That threw them off. They might have called her chicken – might have called her a whole lot else – but they already knew that she would go through with every single one of her threats if provoked.
She had nothing to lose, after all. No friends. No good reputation to keep up. Nothing of value to be stolen.
In short, she could do what she wanted and damn the consequences. Someone who she helped one day might become her worst enemy tomorrow. Drina was fickle like that. The world she lived in was ever-changing and all the people in it were just as unreliable and fickle as she was.
Sometimes, Drina wondered how long would it take for all of them to disappear.
The three idiots were already gone, but the chubby little girl was still by her side – hesitant, unsure.
Drina frowned at her, but decided not to ask questions. All frustration left her with a heavy sigh. She was exhausted, but begun the trek to the bus station anyway.
“Next time, wait for me by the corner-store, four streets away from here.“ she advised, almost randomly, as they walked.
It was too quiet. It was always so, so quiet.
“I was planning on going to a friend’s house now, you want to come with me?“
really wasn’t an appropriate term. Then again, house wasn't either.
The quiet thudding of feet ceased. Despite this, Drina didn’t stop walking – walking forward, walking away.
Though it wasn’t, really.
This time, Drina did stop. She didn’t turn around, because turning around meant facing people and Drina hated staring people in the eye because they’re so easy to read, so painfully predictable.
“Won’t your parents wonder where you are?“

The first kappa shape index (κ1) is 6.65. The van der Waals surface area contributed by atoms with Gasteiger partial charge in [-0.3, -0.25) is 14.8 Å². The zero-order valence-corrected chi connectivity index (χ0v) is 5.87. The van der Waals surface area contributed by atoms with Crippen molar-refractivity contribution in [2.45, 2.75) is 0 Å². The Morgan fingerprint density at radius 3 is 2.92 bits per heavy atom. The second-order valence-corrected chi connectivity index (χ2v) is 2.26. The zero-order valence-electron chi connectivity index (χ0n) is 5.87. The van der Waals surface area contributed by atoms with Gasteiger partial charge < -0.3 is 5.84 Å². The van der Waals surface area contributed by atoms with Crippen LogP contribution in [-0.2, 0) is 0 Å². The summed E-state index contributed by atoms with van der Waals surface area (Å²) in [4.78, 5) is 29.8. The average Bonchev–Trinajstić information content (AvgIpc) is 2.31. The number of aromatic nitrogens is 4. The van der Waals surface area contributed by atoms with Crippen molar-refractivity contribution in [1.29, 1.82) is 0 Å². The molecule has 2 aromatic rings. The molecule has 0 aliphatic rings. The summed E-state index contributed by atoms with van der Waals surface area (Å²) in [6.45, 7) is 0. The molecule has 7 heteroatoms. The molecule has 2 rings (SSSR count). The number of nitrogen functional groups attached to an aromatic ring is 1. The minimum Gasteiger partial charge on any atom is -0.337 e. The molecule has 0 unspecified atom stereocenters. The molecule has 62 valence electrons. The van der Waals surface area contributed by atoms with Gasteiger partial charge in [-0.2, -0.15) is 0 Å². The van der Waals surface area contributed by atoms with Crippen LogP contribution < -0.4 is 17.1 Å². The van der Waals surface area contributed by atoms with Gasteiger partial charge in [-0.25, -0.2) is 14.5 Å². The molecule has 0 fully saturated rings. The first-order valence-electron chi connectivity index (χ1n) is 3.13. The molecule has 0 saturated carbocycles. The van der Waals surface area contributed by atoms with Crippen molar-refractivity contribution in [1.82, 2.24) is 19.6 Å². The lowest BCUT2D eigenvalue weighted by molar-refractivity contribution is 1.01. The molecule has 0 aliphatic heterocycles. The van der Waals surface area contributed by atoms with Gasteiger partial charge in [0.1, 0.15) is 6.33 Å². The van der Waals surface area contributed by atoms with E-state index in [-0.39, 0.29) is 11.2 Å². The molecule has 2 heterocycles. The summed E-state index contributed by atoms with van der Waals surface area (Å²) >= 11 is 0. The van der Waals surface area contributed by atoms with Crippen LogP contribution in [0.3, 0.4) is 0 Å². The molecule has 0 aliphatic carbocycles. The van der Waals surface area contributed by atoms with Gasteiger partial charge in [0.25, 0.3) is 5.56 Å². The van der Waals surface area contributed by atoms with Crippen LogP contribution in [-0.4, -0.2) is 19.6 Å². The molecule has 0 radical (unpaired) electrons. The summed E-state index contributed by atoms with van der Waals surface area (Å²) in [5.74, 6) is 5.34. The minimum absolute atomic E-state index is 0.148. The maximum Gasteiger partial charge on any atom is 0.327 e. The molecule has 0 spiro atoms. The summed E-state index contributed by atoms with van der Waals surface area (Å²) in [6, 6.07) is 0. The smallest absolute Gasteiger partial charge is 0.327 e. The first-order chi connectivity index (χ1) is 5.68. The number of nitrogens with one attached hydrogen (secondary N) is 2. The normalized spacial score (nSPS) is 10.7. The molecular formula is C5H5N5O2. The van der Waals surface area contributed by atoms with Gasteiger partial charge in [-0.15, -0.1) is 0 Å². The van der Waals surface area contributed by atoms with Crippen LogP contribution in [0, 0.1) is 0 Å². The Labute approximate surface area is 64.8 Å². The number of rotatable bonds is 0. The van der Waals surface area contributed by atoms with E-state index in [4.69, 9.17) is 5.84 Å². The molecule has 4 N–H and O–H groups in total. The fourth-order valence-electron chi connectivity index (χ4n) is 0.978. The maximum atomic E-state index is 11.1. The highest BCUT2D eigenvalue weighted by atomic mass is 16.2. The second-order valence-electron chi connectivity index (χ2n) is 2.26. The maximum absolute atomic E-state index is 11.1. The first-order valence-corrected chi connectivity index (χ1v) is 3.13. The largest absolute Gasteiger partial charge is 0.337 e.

She was afraid of what she would find if she looked.
“They think I’m staying over at a friend’s house, my older cousin’s actually.“
Not looking was even worse. Especially when the kid had such a lame excuse.
“They buy it.“ It was more a statement than it was a question. Drina’s tone was flat under the weight of disbelief.
Chubby cheeks twisted into a derisive pout. “She’s family.“
“Who would let you out at night because...?“ I really shouldn’t be asking this.
“She went out for the night, I took her spare keys.“ And this kid really shouldn’t be answering like this.
“She didn’t notice?“
We’re so screwed.
“Okay then, let’s hurry before we miss our buss.“
In a split second, the childish innocence was restored. Somehow, it was the oddity in this situation – the thing that didn’t belong in the dark night and forgotten whispers.
Drina shook her head. “Are you coming or not?“
The girl, flustered, started running. With jerky, clumsily steps she hurried to catch up. It was both fortunate and unfortunate that the bus was at the station when they turned the corner and that they had to run a good distance so it didn’t leave without them.
Drina had jammed her boot-clad foot in the slot of the door and waited for the fatty to get on.
The bus wasn’t too overcrowded. There was just enough room for one girl to sit and the other to back off. The bus was old and creaky, thus its moans made up for the lack of conversation.
Drina looked out the window and pretended not to notice.
Teaodora looked at the people on the bus and wondered why they all pretended they were not the least bit interested in one another.
Maybe it was a childish curiosity, but Teaodora still wondered at the world with a tentative, wishful, not yet weary, thought – fragile, like a roe right before it bolted into the unknown.
A shrill voice startled them both, but before either could react Teadora found herself trapped between the window and the walk-way by an uninvited guest.
The new-comer grinned from where she knelt on the wide, wooden seat – a grin so wide it seemed like the person’s narrow face was too small to express the entirety of her joy.
“Hey, Tea!“ she said – short, scrawny and shrill.
Teaodora blinked “Oh, hi Dorotea!“
Dorotea giggled, her thirteen-year-old frame shaking all the way, and lent forward so she was staring her friend right in the face. Her eyes looked unusually large as they watched the older girl. Light was reflected in them from every street lamp they passed and every benign thought in their blue depths.
“Didn’t think I’d see you here, partner,“ again, that Cheshire grin that, to Drina, seemed too big for a being so small to posses “whatcha doing so far from home?“
“Oh, I just decided to go out.“ Teaodora’s answer was hesitant, but Dorotea’s was not.